Interested in what this does? X-Lab provides a guide for more information. It shouldn’t hurt your computer, it’s just making sure everything is kosher.

3. Update your Operating System

Before you can upgrade to Lion, you’ll need to make sure you have Snow Leopard. OS X Lion is only available from the Mac App Store which wasn’t available until 10.6.6. If you have a Snow Leopard version prior to 10.6.6, run Software Updates to get the newest version (currently OS X 10.6.8).

If you don’t have Snow Leopard then visit your local Apple Store and pick one up for $29. Snow Leopard adds a number of features and slims OS X down and can even result in more disk space for you! More info on Snow Leopard.

4. Check file storage space

Lion requires 4GB of hard drive space for download files but users should probably aim for at least 10gb to account for temporary installation files. The more free space you have over the minimum the better (and possibly faster) the installation may go.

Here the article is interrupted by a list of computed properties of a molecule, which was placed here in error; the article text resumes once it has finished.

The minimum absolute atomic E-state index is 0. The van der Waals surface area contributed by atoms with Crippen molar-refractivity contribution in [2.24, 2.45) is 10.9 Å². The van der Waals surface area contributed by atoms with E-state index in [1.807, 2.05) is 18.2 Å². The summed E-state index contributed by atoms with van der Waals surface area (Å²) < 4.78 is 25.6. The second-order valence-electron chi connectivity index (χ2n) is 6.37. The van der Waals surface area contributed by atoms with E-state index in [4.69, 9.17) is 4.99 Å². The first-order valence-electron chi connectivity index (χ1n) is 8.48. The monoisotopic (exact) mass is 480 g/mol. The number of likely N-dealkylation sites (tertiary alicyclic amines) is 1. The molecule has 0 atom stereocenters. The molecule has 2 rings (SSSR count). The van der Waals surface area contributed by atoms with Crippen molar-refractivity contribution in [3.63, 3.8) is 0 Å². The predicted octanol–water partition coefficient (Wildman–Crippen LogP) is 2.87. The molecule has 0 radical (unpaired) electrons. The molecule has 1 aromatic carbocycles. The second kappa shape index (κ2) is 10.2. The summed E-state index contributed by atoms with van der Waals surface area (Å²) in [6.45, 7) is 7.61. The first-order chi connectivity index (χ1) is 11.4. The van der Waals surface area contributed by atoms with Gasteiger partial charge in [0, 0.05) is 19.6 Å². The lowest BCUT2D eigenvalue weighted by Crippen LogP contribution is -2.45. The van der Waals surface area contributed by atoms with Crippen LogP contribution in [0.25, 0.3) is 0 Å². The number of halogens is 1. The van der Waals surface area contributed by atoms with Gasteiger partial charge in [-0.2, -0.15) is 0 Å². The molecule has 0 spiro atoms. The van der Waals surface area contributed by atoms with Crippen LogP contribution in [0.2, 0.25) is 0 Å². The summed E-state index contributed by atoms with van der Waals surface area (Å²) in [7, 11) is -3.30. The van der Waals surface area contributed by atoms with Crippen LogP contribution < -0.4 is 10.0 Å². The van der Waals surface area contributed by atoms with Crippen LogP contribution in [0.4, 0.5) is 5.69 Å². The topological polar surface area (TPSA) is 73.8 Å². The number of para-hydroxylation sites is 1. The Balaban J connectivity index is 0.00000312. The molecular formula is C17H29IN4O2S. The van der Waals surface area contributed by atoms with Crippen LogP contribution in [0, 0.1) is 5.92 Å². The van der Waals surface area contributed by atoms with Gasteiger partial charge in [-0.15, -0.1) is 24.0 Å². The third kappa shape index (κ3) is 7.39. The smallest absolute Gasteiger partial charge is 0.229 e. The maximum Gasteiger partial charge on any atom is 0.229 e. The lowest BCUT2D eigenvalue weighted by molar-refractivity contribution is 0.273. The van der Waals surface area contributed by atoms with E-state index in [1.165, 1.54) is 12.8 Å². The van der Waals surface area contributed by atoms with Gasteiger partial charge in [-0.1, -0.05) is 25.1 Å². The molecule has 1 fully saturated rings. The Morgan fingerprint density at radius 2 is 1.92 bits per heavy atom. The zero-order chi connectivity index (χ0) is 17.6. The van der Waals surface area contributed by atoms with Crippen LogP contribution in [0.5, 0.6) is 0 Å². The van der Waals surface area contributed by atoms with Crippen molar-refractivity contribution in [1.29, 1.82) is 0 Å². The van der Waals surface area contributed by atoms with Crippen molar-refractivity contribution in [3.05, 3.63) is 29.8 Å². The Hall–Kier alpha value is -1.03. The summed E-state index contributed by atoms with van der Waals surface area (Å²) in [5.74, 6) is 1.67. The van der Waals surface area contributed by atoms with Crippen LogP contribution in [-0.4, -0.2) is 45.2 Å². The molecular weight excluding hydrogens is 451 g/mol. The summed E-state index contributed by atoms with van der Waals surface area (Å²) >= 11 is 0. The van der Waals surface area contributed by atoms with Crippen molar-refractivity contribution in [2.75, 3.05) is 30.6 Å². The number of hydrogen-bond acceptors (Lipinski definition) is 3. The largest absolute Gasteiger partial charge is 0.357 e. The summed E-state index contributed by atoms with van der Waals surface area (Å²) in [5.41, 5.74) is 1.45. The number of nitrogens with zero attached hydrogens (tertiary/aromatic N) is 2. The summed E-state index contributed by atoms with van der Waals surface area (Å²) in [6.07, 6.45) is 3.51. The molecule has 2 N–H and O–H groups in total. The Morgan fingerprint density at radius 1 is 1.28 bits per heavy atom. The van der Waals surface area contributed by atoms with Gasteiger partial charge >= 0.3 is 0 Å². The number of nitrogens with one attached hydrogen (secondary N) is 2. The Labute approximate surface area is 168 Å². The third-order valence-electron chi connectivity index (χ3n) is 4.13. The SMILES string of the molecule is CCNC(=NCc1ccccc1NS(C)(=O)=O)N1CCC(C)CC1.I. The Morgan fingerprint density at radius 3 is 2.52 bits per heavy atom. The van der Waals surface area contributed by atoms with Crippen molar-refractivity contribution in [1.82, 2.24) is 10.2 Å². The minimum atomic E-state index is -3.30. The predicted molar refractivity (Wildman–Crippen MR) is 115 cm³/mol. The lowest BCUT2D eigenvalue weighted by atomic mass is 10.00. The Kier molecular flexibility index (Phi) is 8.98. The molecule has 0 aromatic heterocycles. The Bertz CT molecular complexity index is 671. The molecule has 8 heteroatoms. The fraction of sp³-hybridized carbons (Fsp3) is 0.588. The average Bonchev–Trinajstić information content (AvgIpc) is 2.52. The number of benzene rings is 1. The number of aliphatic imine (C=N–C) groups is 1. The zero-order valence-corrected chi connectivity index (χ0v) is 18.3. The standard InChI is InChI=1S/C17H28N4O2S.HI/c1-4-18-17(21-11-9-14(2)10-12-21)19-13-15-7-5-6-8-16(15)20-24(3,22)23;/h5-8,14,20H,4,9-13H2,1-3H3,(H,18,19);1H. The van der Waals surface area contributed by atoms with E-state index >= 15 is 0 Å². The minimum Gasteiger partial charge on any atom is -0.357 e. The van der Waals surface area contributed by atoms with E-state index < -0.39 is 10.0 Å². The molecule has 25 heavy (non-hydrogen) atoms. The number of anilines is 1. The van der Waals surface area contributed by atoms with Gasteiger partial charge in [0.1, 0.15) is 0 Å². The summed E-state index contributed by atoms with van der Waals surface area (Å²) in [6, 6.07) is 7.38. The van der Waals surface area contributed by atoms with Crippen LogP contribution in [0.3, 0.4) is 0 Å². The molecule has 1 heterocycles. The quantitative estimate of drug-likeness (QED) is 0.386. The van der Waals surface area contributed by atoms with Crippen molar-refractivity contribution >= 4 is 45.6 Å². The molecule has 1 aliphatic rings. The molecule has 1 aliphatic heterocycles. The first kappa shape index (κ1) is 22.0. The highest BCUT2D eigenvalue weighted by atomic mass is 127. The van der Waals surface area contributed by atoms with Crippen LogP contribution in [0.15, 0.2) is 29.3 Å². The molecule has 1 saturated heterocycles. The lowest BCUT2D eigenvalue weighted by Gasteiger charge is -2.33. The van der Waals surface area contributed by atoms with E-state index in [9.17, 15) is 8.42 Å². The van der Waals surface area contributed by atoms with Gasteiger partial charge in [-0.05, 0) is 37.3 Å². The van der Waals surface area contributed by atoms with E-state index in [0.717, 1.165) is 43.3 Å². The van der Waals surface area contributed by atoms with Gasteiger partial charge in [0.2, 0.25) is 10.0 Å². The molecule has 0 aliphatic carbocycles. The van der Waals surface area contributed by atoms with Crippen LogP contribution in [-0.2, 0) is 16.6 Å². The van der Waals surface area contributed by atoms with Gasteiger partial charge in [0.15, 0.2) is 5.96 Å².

To see your free space simply open a finder window for your Mac’s HD and look at the bottom status bar. If you need help reclaiming your space Zig recommends DaisyDisk.

5. Check software applications

When Snow Leopard (version 10.6) was released, Apple announced they would no longer support PowerPC systems and would focus only on Intel Macs. However, some PowerPC applications could still run in Snow Leopard if users installed a software translator called Rosetta.

This is all a moot point now, as OS X Lion no longer supports Rosetta. Those old PowerPC apps will have to be upgraded.